When 5 pm rolls around and she is still in the thick of a project she wanted to get done, her focus would shift, as she makes a decision about what to do, to her values: What should I consider as I decide what to do? She could push through the exhaustion to get the job done, as she has done hundreds of times. But she knows there’s a price to pay later for that mindset that will conflict with other values she holds dear: like living a balanced life, taking care of herself, and investing energy in her relationships. It’s a process of realizing that she has a choice: a decision to make about what the driving force behind her decision will be. It doesn’t necessarily mean that she won’t ever decide to stay late and finish the project, just that she has a choice. Regardless of her decision, it’s a shift from “I have to get this done,” to “I have to think about what’s really important to me here.” And that is a defining characteristic of people who score in the top 25% of engaging intrinsic motivation: they have a clear sense of what’s important to them, what really matters, and they let that drive their decisions. This is not a process that Melissa, or anyone, can do in the stressful moments of trying to finish a project before the day ends. That is a time to pause and check how your decision stacks up against your values, not to articulate those values. And once again, it takes work! This process of articulating those values and constantly checking how decisions stack up to them is the skill of engaging intrinsic motivation. It helps me to write them down and have a physical reminder to refer back to. Otherwise it’s too easy to get sucked back into the current of letting others’ expectations and priorities drive my decisions, which leads to suboptimal decisions. As she hones this skill of going inward for motivation instead of looking outward, the quality of her decisions goes up, and along with it her well being, quality of life, and even effectiveness.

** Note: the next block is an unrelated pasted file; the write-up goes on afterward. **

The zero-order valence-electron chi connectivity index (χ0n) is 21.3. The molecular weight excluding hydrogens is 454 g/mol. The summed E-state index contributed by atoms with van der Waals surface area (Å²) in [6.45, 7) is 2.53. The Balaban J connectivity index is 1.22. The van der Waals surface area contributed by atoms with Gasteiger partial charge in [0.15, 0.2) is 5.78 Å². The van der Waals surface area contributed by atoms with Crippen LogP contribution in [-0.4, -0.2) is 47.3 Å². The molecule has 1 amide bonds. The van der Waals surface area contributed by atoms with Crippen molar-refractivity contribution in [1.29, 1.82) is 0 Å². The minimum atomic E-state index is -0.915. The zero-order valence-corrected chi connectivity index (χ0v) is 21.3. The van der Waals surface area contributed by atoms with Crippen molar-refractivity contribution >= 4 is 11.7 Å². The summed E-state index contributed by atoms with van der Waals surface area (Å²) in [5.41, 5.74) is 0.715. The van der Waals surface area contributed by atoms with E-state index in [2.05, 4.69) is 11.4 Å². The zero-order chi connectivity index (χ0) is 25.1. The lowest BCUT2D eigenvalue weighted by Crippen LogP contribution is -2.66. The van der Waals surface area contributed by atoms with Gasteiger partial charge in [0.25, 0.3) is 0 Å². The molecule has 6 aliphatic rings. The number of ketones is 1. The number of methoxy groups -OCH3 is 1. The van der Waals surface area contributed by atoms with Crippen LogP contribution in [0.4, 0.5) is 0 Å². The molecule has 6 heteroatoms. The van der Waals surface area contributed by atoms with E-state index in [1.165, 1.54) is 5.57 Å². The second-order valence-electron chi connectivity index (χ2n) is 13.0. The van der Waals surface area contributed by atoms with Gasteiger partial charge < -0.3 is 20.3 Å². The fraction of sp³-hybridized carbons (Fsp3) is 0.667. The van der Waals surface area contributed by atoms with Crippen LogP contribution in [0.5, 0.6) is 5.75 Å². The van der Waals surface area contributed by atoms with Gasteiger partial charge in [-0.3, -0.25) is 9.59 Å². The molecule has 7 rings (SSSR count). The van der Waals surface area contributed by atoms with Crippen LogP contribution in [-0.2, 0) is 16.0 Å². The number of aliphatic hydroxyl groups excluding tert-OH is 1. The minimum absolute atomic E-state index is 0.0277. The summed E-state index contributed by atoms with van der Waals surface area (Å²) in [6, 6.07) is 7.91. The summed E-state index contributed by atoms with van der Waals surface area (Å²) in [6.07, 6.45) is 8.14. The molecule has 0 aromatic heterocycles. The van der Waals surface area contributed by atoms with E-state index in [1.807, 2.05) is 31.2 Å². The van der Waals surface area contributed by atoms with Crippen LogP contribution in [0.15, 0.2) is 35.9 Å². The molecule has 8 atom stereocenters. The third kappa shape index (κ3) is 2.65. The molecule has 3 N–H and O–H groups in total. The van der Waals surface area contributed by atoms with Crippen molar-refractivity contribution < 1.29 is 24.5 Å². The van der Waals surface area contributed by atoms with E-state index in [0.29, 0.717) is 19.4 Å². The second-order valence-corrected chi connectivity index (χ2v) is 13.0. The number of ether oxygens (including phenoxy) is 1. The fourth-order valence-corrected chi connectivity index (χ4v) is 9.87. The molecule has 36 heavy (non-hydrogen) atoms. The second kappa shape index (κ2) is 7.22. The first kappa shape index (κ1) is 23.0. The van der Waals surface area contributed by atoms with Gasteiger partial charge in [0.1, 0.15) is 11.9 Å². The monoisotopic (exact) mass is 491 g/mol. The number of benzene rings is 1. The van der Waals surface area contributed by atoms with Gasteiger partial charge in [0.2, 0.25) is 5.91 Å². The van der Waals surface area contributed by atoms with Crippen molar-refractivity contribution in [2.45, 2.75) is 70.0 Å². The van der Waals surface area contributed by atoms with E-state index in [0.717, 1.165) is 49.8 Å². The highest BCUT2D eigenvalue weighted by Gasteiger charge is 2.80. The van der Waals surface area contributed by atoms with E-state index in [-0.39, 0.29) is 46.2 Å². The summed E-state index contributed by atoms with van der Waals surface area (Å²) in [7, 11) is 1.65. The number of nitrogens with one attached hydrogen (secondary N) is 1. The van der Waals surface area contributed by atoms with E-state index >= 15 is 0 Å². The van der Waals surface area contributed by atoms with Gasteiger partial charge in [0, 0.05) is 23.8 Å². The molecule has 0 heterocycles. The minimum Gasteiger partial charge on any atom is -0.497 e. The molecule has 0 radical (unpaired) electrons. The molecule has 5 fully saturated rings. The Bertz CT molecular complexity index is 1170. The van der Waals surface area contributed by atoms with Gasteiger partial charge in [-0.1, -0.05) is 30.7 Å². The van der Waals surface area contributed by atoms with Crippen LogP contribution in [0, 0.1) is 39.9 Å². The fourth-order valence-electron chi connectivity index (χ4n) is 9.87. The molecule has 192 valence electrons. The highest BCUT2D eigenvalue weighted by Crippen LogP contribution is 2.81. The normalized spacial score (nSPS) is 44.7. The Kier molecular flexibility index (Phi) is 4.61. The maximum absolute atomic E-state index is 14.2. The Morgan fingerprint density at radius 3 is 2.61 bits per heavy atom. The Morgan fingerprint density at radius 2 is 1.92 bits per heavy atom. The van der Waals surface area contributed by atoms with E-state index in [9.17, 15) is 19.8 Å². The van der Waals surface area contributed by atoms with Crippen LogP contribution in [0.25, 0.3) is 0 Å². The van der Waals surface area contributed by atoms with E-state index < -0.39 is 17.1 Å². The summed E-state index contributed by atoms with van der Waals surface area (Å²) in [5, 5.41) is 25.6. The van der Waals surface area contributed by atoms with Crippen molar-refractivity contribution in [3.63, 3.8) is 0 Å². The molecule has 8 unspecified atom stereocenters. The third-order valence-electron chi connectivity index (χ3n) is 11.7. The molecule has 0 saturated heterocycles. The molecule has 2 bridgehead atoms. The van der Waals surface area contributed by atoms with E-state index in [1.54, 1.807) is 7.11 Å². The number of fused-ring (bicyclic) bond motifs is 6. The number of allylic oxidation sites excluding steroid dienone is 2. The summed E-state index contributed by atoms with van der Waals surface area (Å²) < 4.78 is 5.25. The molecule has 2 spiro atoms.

Should employers support their employees to be intrinsically motivated like this? On the one hand, it seems like that could be bad for business. What if Melissa decides to leave before that project gets done? But research consistently finds that this would be good not only for Melissa, but for the startup, too. Remember she’s a phenomenal employee, one the company would regret losing. And when she is only focused on external motivators and pleasing others, that is a recipe for burnout. Melissa taking care of herself could mean staying at the company longer (it normally does), and actually contributing more value. By focusing on her own values, she brings more value to the company over the long haul.